Newsday Examines Abstinence Education Funding Under Bush Administration, Programs’ Impact on HIV/AIDS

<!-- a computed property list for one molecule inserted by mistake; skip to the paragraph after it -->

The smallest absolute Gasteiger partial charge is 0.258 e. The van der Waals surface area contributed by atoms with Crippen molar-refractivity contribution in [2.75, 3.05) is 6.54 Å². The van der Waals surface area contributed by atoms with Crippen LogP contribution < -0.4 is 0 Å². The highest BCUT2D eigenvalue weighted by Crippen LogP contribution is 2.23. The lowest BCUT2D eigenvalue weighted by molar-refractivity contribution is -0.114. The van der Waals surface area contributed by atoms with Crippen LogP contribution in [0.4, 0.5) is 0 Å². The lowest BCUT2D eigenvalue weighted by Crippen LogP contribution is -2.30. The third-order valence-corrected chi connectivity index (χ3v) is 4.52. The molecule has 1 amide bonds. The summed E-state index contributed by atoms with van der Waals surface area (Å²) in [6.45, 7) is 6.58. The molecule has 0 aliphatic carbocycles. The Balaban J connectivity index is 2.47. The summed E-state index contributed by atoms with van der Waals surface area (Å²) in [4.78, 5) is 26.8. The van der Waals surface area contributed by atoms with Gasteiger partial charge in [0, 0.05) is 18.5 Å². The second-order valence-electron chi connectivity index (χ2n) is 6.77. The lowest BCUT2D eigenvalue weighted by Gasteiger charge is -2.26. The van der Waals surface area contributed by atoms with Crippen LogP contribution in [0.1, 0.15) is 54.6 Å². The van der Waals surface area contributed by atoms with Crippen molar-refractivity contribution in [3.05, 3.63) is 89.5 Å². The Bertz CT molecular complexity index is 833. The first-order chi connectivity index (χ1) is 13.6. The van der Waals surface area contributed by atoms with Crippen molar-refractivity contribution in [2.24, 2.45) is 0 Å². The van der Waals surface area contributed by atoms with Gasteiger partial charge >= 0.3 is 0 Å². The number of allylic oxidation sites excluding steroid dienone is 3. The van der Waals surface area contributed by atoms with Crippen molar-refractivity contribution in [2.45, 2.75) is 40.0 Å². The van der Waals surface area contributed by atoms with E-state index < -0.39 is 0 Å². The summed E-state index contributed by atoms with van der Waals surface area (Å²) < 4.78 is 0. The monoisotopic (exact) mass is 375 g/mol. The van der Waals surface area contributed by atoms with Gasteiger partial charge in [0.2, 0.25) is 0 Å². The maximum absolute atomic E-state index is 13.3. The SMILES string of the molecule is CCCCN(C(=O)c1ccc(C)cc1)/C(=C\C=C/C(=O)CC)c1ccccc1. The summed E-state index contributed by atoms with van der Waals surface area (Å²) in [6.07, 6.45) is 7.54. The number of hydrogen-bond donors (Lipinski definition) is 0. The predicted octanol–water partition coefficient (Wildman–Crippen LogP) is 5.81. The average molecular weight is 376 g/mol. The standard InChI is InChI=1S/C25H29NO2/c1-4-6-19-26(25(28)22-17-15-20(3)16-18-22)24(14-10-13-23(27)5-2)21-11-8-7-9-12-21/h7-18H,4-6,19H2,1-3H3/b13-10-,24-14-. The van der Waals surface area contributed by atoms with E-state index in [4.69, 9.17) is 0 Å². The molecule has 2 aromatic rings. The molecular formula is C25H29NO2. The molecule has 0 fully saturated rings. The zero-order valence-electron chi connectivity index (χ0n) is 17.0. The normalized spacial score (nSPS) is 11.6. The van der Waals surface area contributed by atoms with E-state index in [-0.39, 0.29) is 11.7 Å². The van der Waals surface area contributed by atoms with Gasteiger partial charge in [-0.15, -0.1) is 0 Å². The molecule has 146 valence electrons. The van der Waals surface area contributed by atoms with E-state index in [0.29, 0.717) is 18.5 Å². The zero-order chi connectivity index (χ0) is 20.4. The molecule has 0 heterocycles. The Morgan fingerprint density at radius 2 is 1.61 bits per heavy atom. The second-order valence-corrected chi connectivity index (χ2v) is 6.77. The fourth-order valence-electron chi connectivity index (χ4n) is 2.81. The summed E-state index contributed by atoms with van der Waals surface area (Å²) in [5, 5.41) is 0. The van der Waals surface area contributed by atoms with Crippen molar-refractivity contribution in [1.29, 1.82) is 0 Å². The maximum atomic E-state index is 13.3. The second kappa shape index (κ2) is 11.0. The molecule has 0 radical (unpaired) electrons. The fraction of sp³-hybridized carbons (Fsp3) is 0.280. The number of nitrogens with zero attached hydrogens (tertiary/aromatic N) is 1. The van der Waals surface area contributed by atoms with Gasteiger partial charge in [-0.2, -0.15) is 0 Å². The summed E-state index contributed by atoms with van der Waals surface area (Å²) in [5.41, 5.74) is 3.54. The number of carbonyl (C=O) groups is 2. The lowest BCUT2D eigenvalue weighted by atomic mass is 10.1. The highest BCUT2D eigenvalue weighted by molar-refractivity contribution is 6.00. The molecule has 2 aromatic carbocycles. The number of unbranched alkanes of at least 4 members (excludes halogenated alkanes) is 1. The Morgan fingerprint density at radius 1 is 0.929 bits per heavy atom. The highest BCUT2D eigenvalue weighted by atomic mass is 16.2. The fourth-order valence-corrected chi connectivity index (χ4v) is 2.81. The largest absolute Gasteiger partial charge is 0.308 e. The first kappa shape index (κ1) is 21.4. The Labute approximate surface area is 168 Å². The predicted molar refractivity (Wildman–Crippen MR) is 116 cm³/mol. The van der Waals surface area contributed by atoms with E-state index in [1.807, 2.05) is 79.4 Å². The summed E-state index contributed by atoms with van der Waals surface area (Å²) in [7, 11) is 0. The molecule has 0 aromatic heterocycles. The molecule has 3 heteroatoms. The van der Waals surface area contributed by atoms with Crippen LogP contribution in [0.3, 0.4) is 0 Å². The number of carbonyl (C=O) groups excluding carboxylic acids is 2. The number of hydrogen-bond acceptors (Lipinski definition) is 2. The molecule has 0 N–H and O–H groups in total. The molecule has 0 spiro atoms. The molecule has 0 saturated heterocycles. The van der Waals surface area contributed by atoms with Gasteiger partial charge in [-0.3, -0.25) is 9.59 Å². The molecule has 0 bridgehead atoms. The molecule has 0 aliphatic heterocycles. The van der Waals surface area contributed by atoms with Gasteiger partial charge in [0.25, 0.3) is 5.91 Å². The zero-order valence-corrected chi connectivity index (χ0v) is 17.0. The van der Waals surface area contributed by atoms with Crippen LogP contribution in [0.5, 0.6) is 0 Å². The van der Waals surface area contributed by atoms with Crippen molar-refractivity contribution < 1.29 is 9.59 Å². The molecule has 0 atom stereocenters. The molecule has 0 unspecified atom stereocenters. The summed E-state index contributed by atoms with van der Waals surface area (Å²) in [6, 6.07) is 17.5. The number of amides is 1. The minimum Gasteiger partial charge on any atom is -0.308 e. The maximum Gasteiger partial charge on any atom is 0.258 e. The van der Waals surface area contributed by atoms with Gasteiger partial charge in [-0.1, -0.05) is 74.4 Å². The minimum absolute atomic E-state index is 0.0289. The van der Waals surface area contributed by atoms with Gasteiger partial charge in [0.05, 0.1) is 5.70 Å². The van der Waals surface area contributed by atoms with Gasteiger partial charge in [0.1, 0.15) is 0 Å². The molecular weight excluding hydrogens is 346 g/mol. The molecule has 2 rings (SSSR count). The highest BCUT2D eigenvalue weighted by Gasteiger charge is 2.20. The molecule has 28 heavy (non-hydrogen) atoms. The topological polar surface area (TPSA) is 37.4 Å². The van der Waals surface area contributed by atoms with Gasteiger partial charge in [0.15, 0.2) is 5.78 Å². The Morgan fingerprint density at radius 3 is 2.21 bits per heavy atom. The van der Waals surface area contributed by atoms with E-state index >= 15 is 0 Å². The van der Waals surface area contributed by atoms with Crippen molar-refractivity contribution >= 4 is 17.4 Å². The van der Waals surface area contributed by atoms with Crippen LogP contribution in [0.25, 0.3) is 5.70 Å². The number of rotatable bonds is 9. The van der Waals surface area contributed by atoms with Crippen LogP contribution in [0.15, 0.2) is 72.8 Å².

Long Island Newsday on Friday examined abstinence education funding under the Bush administration and its impact on domestic and international HIV/AIDS prevention programs and teen pregnancy rates in the United States. Abstinence-only education programs have become "lucrative and controversial" under President Bush, Newsday reports. The Bush administration in its fiscal year 2005 budget proposal requested $272 million for abstinence-until-marriage programs, nearly double the FY 2004 appropriation of $138 million. Although the federal government has allocated funding for abstinence-only education since 1981, Bush has made the programs a "major policy initiative, both here and abroad," according to Newsday. In addition, the "battle over abstinence-until-marriage programs is being played out against the emotional topic of sex education," Newsday reports. In the United States, 47% of high school students are sexually active and the teen pregnancy rate -- although falling -- remains the highest among developed nations. Under the President's Emergency Plan for AIDS Relief, beginning in 2006, one-third of the funding for prevention programs must be used for abstinence-until-marriage efforts. Supporters of abstinence-only education see it as a way to prevent pregnancy, abortion and sexually transmitted diseases "in one package." However, critics say there is little evidence that the curricula are effective in reducing teen pregnancy or STD rates and might harm young people who become sexually active by not providing them with adequate information on contraceptives and disease prevention, Newsday reports. Democratic presidential nominee Sen. John Kerry (Mass.) has said he supports comprehensive sex education, which includes information about both abstinence and contraception, according to Newsday (Lane, Long Island Newsday, 10/22).
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